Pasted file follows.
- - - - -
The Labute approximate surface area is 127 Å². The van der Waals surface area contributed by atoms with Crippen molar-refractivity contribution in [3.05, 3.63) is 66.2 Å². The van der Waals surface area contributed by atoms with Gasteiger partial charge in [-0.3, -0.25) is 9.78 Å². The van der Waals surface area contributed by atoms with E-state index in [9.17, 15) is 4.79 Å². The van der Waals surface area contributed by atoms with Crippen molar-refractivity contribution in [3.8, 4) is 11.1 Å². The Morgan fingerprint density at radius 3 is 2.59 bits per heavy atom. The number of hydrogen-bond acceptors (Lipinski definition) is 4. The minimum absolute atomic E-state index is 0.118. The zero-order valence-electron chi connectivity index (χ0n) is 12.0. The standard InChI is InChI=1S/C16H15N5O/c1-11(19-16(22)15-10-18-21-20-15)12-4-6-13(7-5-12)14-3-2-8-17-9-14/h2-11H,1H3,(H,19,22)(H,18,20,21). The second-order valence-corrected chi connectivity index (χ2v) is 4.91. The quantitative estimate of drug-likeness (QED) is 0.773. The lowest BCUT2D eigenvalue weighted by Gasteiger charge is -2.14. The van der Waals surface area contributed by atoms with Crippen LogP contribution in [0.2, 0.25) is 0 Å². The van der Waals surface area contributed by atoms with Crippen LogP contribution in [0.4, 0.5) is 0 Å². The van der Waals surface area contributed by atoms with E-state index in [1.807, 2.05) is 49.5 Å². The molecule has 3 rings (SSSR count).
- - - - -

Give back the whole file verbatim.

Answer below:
The Labute approximate surface area is 127 Å². The van der Waals surface area contributed by atoms with Crippen molar-refractivity contribution in [3.05, 3.63) is 66.2 Å². The van der Waals surface area contributed by atoms with Gasteiger partial charge in [-0.3, -0.25) is 9.78 Å². The van der Waals surface area contributed by atoms with E-state index in [9.17, 15) is 4.79 Å². The van der Waals surface area contributed by atoms with Crippen molar-refractivity contribution in [3.8, 4) is 11.1 Å². The Morgan fingerprint density at radius 3 is 2.59 bits per heavy atom. The number of hydrogen-bond acceptors (Lipinski definition) is 4. The minimum absolute atomic E-state index is 0.118. The zero-order valence-electron chi connectivity index (χ0n) is 12.0. The standard InChI is InChI=1S/C16H15N5O/c1-11(19-16(22)15-10-18-21-20-15)12-4-6-13(7-5-12)14-3-2-8-17-9-14/h2-11H,1H3,(H,19,22)(H,18,20,21). The second-order valence-corrected chi connectivity index (χ2v) is 4.91. The quantitative estimate of drug-likeness (QED) is 0.773. The lowest BCUT2D eigenvalue weighted by Gasteiger charge is -2.14. The van der Waals surface area contributed by atoms with Crippen LogP contribution in [0.2, 0.25) is 0 Å². The van der Waals surface area contributed by atoms with Crippen LogP contribution in [0.4, 0.5) is 0 Å². The van der Waals surface area contributed by atoms with E-state index in [1.807, 2.05) is 49.5 Å². The molecule has 3 rings (SSSR count).